- A variety of sources may be used to obtain credit information concerning
customers. The sources most commonly used are the following:
1. personal interviews;
2. references;
3. credit bureaus;
4. credit-reporting agencies; and
5. banks
-Personal interviews provide basic information concerning an applicant for credit. The
applicant
is usually required to fill up a credit application blank. The credit application the following
items:
1. the name of the applicant;
2. residence and former address;
3. occupation or business
4. business address
5. bank where applicant maintains an account; and
6. Property owned

CONTD
Credit bureaus are institutions organized for the exchange of ledger information
among associated creditors.
1. reports
2. bulletins;
3. credit guides; and
4. special services.

Evaluation of Credit Risk


- Before credit is granted, the risk involved is evaluated. This is done after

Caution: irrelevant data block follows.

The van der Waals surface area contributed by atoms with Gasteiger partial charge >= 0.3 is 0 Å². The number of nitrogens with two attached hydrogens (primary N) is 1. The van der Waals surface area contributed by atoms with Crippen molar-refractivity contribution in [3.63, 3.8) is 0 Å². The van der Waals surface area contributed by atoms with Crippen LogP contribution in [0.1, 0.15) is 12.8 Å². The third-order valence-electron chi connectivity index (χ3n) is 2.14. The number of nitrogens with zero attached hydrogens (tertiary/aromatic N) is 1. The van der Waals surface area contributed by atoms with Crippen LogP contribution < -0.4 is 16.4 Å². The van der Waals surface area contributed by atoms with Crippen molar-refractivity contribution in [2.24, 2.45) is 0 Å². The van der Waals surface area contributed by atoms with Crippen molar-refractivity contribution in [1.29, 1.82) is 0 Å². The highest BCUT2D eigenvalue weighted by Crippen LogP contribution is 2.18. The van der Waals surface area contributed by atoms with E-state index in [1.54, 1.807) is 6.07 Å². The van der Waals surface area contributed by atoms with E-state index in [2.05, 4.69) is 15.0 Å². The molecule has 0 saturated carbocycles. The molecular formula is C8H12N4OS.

information regarding the credit risk has been gathered. In the evaluation of a credit
risk, the basic criteria used to refer the following:
1. Capital;
2. Capacity;
3. Character; and
4.Conditions
5. Collateral

Capital refers to the financial resources of the credit applicant. The balance sheet is a
very useful tool in determining the resources of the applicant.
Capacity refers to the ability of the applicant to operate successfully.
Character refers to the reputation for honesty and fair dealing of the applicant or the
owners of the firm applying for credit.
Conditions refer to the environment required for the extension of credit.
Inventory Management refers to the activity that keeps track of how many of the
procured items needed to create a product or service are on hand, where items is , and
who has responsibility for each item.